A once-promising start to the season for the Cal Poly men’s basketball team has quickly turned sour following its third straight lopsided defeat.
Saturday night’s 80-60 loss to Ivy League champion Princeton at Mott Athletic Center was the Mustangs’ fifth out of their last six games, erasing a solid 4-2 start, of which their only two losses were closely contested games against Pac-12 opponents. In Cal Poly’s last three games, including losses to Fresno State and Bethune-Cookman, they’ve been outscored by an average of 18 points.
During the three-game slide, the Mustangs have shot less than 40 percent from the field after doing so in four of their last six.
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“What I’m trying to do is get our team to the point where we can win the game by only making four or five 3s. Having a real gritty effort defensively,” Cal Poly head coach Joe Callero said.
Callero also attributes part of the stretch to teams scouting the Mustangs effectively.
“(Teams) are doing things differently. They’re playing outside-in on us,” he said.
The Tigers and their famed offense poured in 16 three-pointers and shot 50 percent from the floor. The rematch was eerily similar to last season’s 81-52 loss in New Jersey.
The Princeton offense — first implemented in the 1960s by Pete Carril — caused problems for the Mustangs in the first half, where the Tigers staked a 35-18 lead.
The Tigers’ offense has no defined positions, instead, there are five players who can each shoot, pass, and dribble. This type of versatility, is seen at the collegiate level, gave Cal Poly’s more traditional approach to offense matchup problems on both ends of the floor.
“They probably play 10 people, and probably eight of them consistently shoot threes, so it’s just about being aware of who you’re guarding,” Mustangs senior forward Luke Meikle said.
Princeton is not the only team to shoot well from outside against the Mustangs. In four of the last five games, teams have shot better than 40 percent from beyond the arc.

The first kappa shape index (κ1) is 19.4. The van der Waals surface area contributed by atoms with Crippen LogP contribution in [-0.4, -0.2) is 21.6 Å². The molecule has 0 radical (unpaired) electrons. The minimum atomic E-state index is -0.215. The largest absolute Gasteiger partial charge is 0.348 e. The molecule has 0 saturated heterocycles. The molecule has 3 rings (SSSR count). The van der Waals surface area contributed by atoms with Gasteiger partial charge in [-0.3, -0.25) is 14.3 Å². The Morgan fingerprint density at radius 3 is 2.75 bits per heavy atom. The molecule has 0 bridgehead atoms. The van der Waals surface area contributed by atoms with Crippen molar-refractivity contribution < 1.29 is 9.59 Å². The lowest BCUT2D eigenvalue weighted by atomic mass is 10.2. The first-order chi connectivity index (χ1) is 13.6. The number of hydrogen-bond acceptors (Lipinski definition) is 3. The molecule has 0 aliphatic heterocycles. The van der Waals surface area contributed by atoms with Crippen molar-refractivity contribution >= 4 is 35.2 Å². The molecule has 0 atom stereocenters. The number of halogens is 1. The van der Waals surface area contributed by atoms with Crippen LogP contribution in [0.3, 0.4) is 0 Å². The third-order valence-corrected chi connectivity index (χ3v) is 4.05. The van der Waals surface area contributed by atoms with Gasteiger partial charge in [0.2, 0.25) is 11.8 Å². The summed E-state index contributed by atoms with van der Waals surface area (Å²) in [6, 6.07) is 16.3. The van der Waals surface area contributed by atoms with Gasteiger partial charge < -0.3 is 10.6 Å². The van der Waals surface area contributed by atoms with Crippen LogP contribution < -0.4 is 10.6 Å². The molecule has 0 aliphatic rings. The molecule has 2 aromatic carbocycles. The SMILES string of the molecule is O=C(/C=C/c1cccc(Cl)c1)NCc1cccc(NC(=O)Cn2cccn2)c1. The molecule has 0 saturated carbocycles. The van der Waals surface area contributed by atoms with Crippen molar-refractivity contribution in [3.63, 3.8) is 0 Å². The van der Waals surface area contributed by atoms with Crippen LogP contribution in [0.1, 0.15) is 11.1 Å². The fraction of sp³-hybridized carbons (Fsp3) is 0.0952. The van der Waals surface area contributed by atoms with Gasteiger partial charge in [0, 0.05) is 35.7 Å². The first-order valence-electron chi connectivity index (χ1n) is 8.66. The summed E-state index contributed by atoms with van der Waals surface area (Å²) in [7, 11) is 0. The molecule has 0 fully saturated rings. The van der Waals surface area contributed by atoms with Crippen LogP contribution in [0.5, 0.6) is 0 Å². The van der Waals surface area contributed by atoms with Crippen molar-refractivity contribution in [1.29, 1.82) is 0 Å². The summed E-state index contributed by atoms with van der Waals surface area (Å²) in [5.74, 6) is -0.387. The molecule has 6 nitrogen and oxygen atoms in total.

The losing streak also coincides with the return of redshirt junior Josh Martin. Martin scored 11 points off the bench in the loss, after scoring a career-high 19 points in his second game back from injury against Bethune-Cookman. Despite the scoring, the offense is still adjusting to Martin’s return.
“Obviously, he missed three weeks of practice and games,” Callero said. “I think he’s integrating into the conditioning. I thought he made big strides.”
The Mustangs adapted in the second half against Princeton, running the offense in the post through Martin, sophomore Hank Hollingsworth and senior Meikle, who had a team-high 18 points.
The development of Hollingsworth has been ongoing throughout the season after appearing in 29 of 31 games as a freshman. The forward had four blocks against Princeton — one shy of his career high — and was a key part in holding the Tigers to under 40 percent from inside the arc. Hollingsworth is second in the conference in blocks per game with 2.1.
“Hank is one of the most consistent kids I have coached,” Callero said. “You don’t see flashes of Hank, you just see steady Hank.”
With teams blanketing the Mustangs’ perimeter, figure on the likes of Hollingsworth, a healthy Martin and Meikle to be essential in ending the losing streak. Callero is hoping their solid presence inside will open up outside shooting.
The Mustangs will fly to Texas to play at SMU (5 p.m. Tuesday, ESPN3) and UTA (5 p.m. Thursday, ESPN3), before returning home Dec. 30 to play Notre Dame de Namur at 7 p.m.